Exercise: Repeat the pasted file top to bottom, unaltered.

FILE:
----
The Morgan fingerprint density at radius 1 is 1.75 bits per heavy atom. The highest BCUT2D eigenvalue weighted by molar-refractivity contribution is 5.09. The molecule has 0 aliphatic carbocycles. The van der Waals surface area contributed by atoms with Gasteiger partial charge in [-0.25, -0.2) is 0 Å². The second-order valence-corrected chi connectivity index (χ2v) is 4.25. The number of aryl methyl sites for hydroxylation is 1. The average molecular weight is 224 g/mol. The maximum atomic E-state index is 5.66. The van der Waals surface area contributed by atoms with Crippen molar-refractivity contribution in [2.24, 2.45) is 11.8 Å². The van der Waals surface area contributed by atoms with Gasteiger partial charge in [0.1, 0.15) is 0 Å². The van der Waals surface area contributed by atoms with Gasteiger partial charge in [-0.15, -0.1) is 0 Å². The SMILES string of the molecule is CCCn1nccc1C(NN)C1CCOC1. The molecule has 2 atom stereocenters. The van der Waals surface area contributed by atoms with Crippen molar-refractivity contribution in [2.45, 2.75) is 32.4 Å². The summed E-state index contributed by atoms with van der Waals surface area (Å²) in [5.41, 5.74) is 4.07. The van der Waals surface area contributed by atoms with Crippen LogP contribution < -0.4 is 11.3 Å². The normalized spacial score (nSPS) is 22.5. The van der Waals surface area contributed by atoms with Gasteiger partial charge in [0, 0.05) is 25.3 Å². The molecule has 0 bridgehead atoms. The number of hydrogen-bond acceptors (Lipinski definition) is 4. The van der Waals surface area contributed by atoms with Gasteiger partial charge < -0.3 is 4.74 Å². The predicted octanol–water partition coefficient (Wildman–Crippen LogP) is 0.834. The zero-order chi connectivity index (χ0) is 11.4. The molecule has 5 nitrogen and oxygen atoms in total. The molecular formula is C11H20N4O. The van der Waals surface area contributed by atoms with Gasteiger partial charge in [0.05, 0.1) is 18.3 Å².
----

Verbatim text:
The Morgan fingerprint density at radius 1 is 1.75 bits per heavy atom. The highest BCUT2D eigenvalue weighted by molar-refractivity contribution is 5.09. The molecule has 0 aliphatic carbocycles. The van der Waals surface area contributed by atoms with Gasteiger partial charge in [-0.25, -0.2) is 0 Å². The second-order valence-corrected chi connectivity index (χ2v) is 4.25. The number of aryl methyl sites for hydroxylation is 1. The average molecular weight is 224 g/mol. The maximum atomic E-state index is 5.66. The van der Waals surface area contributed by atoms with Crippen molar-refractivity contribution in [2.24, 2.45) is 11.8 Å². The van der Waals surface area contributed by atoms with Gasteiger partial charge in [0.1, 0.15) is 0 Å². The van der Waals surface area contributed by atoms with Gasteiger partial charge in [-0.15, -0.1) is 0 Å². The SMILES string of the molecule is CCCn1nccc1C(NN)C1CCOC1. The molecule has 2 atom stereocenters. The van der Waals surface area contributed by atoms with Crippen molar-refractivity contribution in [2.45, 2.75) is 32.4 Å². The summed E-state index contributed by atoms with van der Waals surface area (Å²) in [5.41, 5.74) is 4.07. The van der Waals surface area contributed by atoms with Crippen LogP contribution < -0.4 is 11.3 Å². The normalized spacial score (nSPS) is 22.5. The van der Waals surface area contributed by atoms with Gasteiger partial charge in [0, 0.05) is 25.3 Å². The molecule has 0 bridgehead atoms. The number of hydrogen-bond acceptors (Lipinski definition) is 4. The van der Waals surface area contributed by atoms with Gasteiger partial charge < -0.3 is 4.74 Å². The predicted octanol–water partition coefficient (Wildman–Crippen LogP) is 0.834. The zero-order chi connectivity index (χ0) is 11.4. The molecule has 5 nitrogen and oxygen atoms in total. The molecular formula is C11H20N4O. The van der Waals surface area contributed by atoms with Gasteiger partial charge in [0.05, 0.1) is 18.3 Å².